For the past four years, UBCC350 has negotiated with and worked to persuade the Board of Governors to begin the process of divesting UBC’s holdings from fossil fuels. This work consisted first of obtaining a majority of the student and faculty vote supporting divestment, and culminated in the Board’s 2016 decision to release the Sustainable Future Fund (SFF), which originally included numerous fossil fuel companies. In response to UBCC350's divestment campaign, on Feb 14th 2017, the Board of Governors approved a revised version of the Sustainable Future fund that was originally proposed exactly one year ago. The SFF is now a completely fossil-free fund!

Below are some of the companies that the SFF will be invested in:

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When the fund was first announced a year ago, it was projected to include the following companies, many of which are reputable for their oil & gas business.

How was this possible? UBC stated that they intended to use a common method in the financial industry to calculate carbon “footprints”. 1 This method only considers "upstream" emissions from extraction or production and doesn't include emissions from the "downstream" burning of coal, oil, or gas in the footprint of a fossil fuel company.

For example, carbon emissions from coal power still count toward the carbon footprint of a solar panel manufacturer. The bizarre result is that investments in solar panel manufacturing are at times rated as having higher carbon footprints than coal mining! 2

This dubious way of defining carbon footprints nearly let UBC continue to invest in the full range of the fossil fuel industry while claiming these investments as "low carbon." 3 Fortunately, the Board has deliberated further and owing to the relentless push by UBCC350, the Sustainable Future Fund will now be a positive step towards full divestment and a better future for UBC students as we are finally committed to a truly fossil-free fund. We need to let the Board know that their commitment to climate action matters to the UBC community.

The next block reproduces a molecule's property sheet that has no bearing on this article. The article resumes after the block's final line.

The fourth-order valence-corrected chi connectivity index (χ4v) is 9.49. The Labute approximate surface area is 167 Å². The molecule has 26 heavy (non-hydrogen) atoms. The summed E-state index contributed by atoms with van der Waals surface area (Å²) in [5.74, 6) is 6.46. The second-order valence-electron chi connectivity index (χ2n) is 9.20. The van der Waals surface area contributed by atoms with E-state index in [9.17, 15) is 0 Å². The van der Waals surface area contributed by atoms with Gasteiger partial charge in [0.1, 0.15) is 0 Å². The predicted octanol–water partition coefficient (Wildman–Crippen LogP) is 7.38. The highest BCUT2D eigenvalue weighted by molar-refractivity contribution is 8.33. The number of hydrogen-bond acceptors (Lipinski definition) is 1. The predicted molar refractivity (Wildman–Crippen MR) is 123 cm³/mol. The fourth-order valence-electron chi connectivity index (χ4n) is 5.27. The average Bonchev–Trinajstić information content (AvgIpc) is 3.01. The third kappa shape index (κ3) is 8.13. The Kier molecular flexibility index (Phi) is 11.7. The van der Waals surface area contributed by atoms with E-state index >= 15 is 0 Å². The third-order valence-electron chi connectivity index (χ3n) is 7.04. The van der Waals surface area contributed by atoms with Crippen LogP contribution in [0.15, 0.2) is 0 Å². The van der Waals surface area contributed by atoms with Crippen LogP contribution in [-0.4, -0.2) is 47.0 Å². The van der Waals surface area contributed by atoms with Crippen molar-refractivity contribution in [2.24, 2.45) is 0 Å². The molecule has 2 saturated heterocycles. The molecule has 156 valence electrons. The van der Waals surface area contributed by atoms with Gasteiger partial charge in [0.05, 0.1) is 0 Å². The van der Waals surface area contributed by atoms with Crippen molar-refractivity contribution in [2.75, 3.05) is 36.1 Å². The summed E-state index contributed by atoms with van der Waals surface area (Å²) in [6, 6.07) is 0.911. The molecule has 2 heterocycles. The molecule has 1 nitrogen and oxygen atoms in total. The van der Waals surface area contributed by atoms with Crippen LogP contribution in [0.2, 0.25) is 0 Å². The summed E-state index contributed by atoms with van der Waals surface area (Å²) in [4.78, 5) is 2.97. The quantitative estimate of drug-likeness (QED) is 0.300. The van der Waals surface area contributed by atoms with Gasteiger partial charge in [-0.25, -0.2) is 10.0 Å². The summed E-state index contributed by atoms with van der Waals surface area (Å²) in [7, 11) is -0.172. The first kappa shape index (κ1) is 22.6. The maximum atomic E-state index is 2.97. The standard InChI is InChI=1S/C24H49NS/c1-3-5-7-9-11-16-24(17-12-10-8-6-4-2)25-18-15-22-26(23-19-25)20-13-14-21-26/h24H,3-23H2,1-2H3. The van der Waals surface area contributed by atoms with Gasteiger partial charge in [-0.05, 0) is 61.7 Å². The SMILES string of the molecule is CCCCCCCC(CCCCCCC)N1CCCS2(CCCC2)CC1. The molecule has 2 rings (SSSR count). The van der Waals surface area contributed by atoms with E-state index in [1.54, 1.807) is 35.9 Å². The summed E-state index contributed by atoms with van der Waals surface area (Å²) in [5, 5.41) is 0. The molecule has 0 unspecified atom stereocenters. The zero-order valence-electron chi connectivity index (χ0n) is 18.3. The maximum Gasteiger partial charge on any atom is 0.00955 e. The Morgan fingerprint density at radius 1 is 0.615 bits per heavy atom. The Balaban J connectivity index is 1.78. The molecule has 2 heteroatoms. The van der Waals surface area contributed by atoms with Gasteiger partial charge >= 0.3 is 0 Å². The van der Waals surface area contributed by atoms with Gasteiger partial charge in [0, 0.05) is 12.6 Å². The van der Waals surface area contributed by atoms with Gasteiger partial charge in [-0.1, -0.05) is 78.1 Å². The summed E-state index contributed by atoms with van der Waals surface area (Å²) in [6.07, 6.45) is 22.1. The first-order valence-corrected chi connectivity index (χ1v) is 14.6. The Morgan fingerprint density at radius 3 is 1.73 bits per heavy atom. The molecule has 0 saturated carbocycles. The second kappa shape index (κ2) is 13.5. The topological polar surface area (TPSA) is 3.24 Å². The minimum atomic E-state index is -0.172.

With this approval, UBC will have created the second largest university fossil-free fund in Canada, following Université Laval’s commitment to full divestment.

The Board has stated that the fund has two objectives:

  1. Meet financial returns and contain a financially sound portfolio.
  2. Be fossil free.

This is very encouraging news - for us and for the global divestment campaign. This fund will not only accelerate fossil free investing in Canada, but the climate leadership and the real effort made to uphold the values of sustainability as exhibited by the UBC Board of Governors will hopefully propel the divestment campaign in Canada further. This victory also shows that hard working and organized students have power in affecting change at an institutional level. UBC’s newfound angle of climate leadership would not have arisen without the four years of tireless leadership on behalf of concerned students and faculty that culminated in the creation of the SFF.

Nevertheless, as we celebrate this win, we must also recognize that this fund makes up less than 1% of the endowment fund.

Our initial proposal called for full divestment of the endowment fund and we will continue to stand by the call from faculty and students to achieve that commitment.

Though this is a victory, we should remember that there is still work to do regarding divestment, specifically the continued expansion of the new fund toward full divestment of the endowment.

Want to join us in calling on UBC to amplify this commitment by enlarging the SFF? Join our team this semester to get involved!


Footnotes. [1] See MSCI Low Carbon Indexes. In essence, only the GHG emissions emitted directly by the company or indirectly for the electricity consumed count towards the company's "footprint." Downstream emissions, such as from burning coal for power, generally don't count. This method isn't technically incorrect and it has its uses if considered carefully. However, it can cause perverse (and plain wrong) investment incentives such as finding that switching investments from solar panel manufacturing to coal mining will lower carbon emissions. We think UBC should choose a more reasonable method of defining "low carbon" for its endowment investments.
[2] Life Cycle Assessment of Coal-fired Power Production, Spath et al, NREL (1999). Carbon emissions from the Carbon Disclosure Project, market capitalization from Bloomberg, and results corrected for Scope 1 & 2 emissions to be consistent with the MSCI methodology.
[3] UBC has not yet revealed exactly what investments the "Sustainable Future Fund" will consist of. Instead they have indicated that it will follow the MSCI low-carbon index. The above companies are all constituents of "low-carbon" ETFs (here and here) tracking this index and therefore are very likely to be what UBC invests the Sustainable Future Fund in.